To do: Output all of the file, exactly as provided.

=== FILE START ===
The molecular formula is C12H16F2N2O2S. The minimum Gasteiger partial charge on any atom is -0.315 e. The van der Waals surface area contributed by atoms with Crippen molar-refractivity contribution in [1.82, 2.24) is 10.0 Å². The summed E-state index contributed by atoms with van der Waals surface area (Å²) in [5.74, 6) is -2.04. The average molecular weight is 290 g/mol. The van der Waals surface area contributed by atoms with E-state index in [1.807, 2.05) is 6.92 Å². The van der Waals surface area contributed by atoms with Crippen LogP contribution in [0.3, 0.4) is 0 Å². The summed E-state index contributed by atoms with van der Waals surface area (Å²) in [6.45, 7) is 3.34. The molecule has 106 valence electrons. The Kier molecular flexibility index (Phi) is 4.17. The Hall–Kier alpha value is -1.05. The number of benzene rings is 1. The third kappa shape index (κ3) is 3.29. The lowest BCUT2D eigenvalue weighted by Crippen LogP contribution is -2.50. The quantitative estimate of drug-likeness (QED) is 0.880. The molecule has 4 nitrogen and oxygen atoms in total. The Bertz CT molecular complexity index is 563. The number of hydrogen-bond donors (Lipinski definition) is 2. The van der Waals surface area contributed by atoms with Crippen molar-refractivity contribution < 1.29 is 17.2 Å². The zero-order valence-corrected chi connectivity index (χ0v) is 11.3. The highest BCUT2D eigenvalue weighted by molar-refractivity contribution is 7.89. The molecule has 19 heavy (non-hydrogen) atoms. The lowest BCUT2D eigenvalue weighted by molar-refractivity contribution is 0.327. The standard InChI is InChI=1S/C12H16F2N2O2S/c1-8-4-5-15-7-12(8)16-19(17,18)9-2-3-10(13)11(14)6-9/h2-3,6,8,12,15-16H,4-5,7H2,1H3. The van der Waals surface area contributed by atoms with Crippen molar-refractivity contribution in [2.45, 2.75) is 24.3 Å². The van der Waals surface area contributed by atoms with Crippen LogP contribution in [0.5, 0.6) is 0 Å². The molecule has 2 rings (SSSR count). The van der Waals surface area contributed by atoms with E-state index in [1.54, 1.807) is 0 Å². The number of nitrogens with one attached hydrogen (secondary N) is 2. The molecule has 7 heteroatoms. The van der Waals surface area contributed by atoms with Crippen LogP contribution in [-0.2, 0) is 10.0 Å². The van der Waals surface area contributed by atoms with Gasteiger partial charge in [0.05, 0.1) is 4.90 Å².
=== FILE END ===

The molecular formula is C12H16F2N2O2S. The minimum Gasteiger partial charge on any atom is -0.315 e. The van der Waals surface area contributed by atoms with Crippen molar-refractivity contribution in [1.82, 2.24) is 10.0 Å². The summed E-state index contributed by atoms with van der Waals surface area (Å²) in [5.74, 6) is -2.04. The average molecular weight is 290 g/mol. The van der Waals surface area contributed by atoms with E-state index in [1.807, 2.05) is 6.92 Å². The van der Waals surface area contributed by atoms with Crippen LogP contribution in [0.3, 0.4) is 0 Å². The summed E-state index contributed by atoms with van der Waals surface area (Å²) in [6.45, 7) is 3.34. The molecule has 106 valence electrons. The Kier molecular flexibility index (Phi) is 4.17. The Hall–Kier alpha value is -1.05. The number of benzene rings is 1. The third kappa shape index (κ3) is 3.29. The lowest BCUT2D eigenvalue weighted by Crippen LogP contribution is -2.50. The quantitative estimate of drug-likeness (QED) is 0.880. The molecule has 4 nitrogen and oxygen atoms in total. The Bertz CT molecular complexity index is 563. The number of hydrogen-bond donors (Lipinski definition) is 2. The van der Waals surface area contributed by atoms with Crippen molar-refractivity contribution < 1.29 is 17.2 Å². The zero-order valence-corrected chi connectivity index (χ0v) is 11.3. The highest BCUT2D eigenvalue weighted by molar-refractivity contribution is 7.89. The molecule has 19 heavy (non-hydrogen) atoms. The lowest BCUT2D eigenvalue weighted by molar-refractivity contribution is 0.327. The standard InChI is InChI=1S/C12H16F2N2O2S/c1-8-4-5-15-7-12(8)16-19(17,18)9-2-3-10(13)11(14)6-9/h2-3,6,8,12,15-16H,4-5,7H2,1H3. The van der Waals surface area contributed by atoms with Crippen molar-refractivity contribution in [2.45, 2.75) is 24.3 Å². The van der Waals surface area contributed by atoms with Crippen LogP contribution in [0.5, 0.6) is 0 Å². The molecule has 2 rings (SSSR count). The van der Waals surface area contributed by atoms with E-state index in [1.54, 1.807) is 0 Å². The number of nitrogens with one attached hydrogen (secondary N) is 2. The molecule has 7 heteroatoms. The van der Waals surface area contributed by atoms with Crippen LogP contribution in [-0.2, 0) is 10.0 Å². The van der Waals surface area contributed by atoms with Gasteiger partial charge in [0.05, 0.1) is 4.90 Å².